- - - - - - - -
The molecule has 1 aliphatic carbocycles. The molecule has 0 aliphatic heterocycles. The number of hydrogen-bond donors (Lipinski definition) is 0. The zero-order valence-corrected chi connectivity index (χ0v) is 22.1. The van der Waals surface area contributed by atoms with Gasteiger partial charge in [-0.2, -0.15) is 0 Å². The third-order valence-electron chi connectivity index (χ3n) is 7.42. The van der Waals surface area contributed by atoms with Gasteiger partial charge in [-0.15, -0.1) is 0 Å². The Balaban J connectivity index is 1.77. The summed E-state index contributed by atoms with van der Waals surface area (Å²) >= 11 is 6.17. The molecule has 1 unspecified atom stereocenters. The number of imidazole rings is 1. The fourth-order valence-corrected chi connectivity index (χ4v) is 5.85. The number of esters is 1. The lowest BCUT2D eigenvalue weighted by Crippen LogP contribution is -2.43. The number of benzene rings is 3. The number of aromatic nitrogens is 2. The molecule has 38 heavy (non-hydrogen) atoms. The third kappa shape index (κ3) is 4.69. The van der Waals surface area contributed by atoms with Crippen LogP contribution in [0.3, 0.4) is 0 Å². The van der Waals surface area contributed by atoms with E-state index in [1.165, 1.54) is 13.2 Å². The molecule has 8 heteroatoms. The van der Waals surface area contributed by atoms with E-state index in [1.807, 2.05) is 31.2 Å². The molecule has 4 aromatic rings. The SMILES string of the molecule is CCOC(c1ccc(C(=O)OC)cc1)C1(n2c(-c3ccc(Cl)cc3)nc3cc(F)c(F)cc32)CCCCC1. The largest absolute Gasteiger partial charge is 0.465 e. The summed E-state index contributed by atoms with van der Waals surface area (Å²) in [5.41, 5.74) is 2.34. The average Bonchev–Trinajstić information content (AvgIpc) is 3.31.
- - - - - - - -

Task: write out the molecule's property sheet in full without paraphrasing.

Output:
The molecule has 1 aliphatic carbocycles. The molecule has 0 aliphatic heterocycles. The number of hydrogen-bond donors (Lipinski definition) is 0. The zero-order valence-corrected chi connectivity index (χ0v) is 22.1. The van der Waals surface area contributed by atoms with Gasteiger partial charge in [-0.2, -0.15) is 0 Å². The third-order valence-electron chi connectivity index (χ3n) is 7.42. The van der Waals surface area contributed by atoms with Gasteiger partial charge in [-0.15, -0.1) is 0 Å². The Balaban J connectivity index is 1.77. The summed E-state index contributed by atoms with van der Waals surface area (Å²) >= 11 is 6.17. The molecule has 1 unspecified atom stereocenters. The number of imidazole rings is 1. The fourth-order valence-corrected chi connectivity index (χ4v) is 5.85. The number of esters is 1. The lowest BCUT2D eigenvalue weighted by Crippen LogP contribution is -2.43. The number of benzene rings is 3. The number of aromatic nitrogens is 2. The molecule has 38 heavy (non-hydrogen) atoms. The third kappa shape index (κ3) is 4.69. The van der Waals surface area contributed by atoms with Crippen LogP contribution in [0.3, 0.4) is 0 Å². The van der Waals surface area contributed by atoms with E-state index in [1.165, 1.54) is 13.2 Å². The molecule has 8 heteroatoms. The van der Waals surface area contributed by atoms with E-state index in [1.807, 2.05) is 31.2 Å². The molecule has 4 aromatic rings. The SMILES string of the molecule is CCOC(c1ccc(C(=O)OC)cc1)C1(n2c(-c3ccc(Cl)cc3)nc3cc(F)c(F)cc32)CCCCC1. The largest absolute Gasteiger partial charge is 0.465 e. The summed E-state index contributed by atoms with van der Waals surface area (Å²) in [5.41, 5.74) is 2.34. The average Bonchev–Trinajstić information content (AvgIpc) is 3.31.